The Senate has no authority over the Illinois Governor, however, and no formal input into Blagojevich's choice to replace the embattled Obama.

Blagojevich, currently free on bond, has so far refused to resign.

The indictment naming Blagojevich, a Chicago Democrat with close ties to former Senator Obama, did not name Obama specifically as a target of the corruption probe, which is ongoing. To protect their case, prosecutors are typically reluctant to disclose publicly the targets of ongoing investigations.

The letter's co-signers included Illinois Senator Richard ("Dick") Durbin. Durbin, reelected last month on what some call a more conservative appeal to rural downstate voters, recently asked President Bush to commute the sentence in the felony corruption conviction of former Governor George Ryan. Durbin also made headlines last month when urging Blagojevich not to appoint another African-American to the Senate.

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And They Say Liberals Are Humorless Curmudgeons

There is an ongoing series of posts at Talking Points Memo about which State is the leader in the important Government Corruption category.

Illinois, New Jersey, Nevada -- all of these are nicely corrupt little places, it's true. But one State towers over the others as a jackal stands among mere rats:

Look, if you want, the New Orleans bloggers can put together a comprehensive file for you. But you need to know it will be thick.

In the many categories that people argue for (cash involved, historical entrenchment, recent scandal, profile, fed/state/local), each of your wannabe states points out that the category they happen to be strongest in really matters the most. And that's why they're wannabes...they need special consideration.

Louisiana will let any state in the union pick the turf and the time. You want state level corruption? Local? Bring it. Historical tradition? Game on. Recent scandal? Easy money. You name the category, any category, and we'll have a big dog in that fight. And that is why Louisiana is the all time champ.

Speaking for the citizens of Illinois: we are not worthy.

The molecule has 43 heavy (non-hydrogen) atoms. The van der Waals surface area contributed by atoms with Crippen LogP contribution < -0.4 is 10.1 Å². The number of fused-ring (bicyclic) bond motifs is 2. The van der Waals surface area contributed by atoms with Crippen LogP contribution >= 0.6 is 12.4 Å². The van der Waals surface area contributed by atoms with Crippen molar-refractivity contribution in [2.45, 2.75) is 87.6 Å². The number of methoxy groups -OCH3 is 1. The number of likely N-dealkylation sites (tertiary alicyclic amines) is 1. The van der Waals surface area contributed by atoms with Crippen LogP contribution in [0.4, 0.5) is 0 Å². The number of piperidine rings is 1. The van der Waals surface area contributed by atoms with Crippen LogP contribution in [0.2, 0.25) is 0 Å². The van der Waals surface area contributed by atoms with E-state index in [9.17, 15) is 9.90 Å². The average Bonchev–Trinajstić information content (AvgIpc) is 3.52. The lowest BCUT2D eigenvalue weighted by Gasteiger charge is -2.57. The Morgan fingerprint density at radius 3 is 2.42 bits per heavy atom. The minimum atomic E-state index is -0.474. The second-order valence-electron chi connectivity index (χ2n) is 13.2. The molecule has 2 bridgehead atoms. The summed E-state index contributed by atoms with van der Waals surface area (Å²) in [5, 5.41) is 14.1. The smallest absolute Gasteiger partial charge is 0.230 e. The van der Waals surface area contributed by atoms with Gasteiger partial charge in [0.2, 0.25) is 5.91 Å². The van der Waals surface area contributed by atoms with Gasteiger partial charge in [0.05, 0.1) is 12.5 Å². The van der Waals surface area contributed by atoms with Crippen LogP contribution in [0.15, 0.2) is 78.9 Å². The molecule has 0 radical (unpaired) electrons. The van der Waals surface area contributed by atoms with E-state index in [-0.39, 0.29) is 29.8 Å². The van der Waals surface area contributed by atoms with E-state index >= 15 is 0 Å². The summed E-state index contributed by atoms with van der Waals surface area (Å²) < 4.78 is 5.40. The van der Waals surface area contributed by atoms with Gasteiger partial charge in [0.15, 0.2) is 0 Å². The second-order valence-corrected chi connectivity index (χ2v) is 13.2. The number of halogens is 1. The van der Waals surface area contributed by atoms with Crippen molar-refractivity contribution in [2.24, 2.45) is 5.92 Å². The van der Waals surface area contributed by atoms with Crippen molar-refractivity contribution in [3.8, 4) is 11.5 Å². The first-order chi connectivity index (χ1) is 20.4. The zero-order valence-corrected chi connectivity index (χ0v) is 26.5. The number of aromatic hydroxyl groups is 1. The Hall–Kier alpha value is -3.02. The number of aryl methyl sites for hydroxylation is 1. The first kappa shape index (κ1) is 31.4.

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Lying, like smoking, is a hard habit to break.

A liar is tripped up by inconsistency. I have come to believe that this inconsistency is of two different kinds, internal and external. When the liar's version of the tale conflicts with itself, we have an internal conflict; when it is inconsistent with known, objective reality it is in external conflict or is externally inconsistent.

Politicians lie a lot. Barack Obama, for instance, seems personally incapable of telling the truth.

For instance, when asked whether he had any conversation with Governor Blagojevich about his replacement in the Senate, Obama said, "I had no contact with the governor or his office and so we were not, I was not aware of what was happening."

And yet, there are photographs of the two men together, with mutually acknowledged plans to discuss the Senate vacancy.

What he could have said was "My conversations with the Governor stopped because I, uh, didn't like the direction they were taking."

But the fact is, he didn't say that, and it's too late to say it now. Perhaps there is an alternative explanation, something involving national security. Barring that, either Barack Obama was willing to suborn unethical conduct from the Governor, or is an habitual liar incapable of telling the truth even when it will benefit him.

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Wednesday, December 10, 2008

Shocker: Obama Not Completely Candid

Clicky linky to go to Gateway Pundit's story.

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Throwing My Wreath Into the Ring

I would like to take this time to announce my intention to explore my options to seek the opportunity to decide if the necessary conditions are right to declare candidacy for the United States Senate from the State of Illinois, to complete the term vacated when Barack Obama was forced to resign.

I have resided in the State of Illinois for over twenty years, since my Honorable Discharge from the United States Marine Corps. I'm a graduate of the University of Illinois, and can complain about Illini sports with the best of them.

I currently have a pulse and love to run my mouth, which with the forgoing should more than adequately establish my qualifications for the job.

I hereby challenge opponents to a debate. The site and length of the debate are negotiable. Any blog or other online venue will do.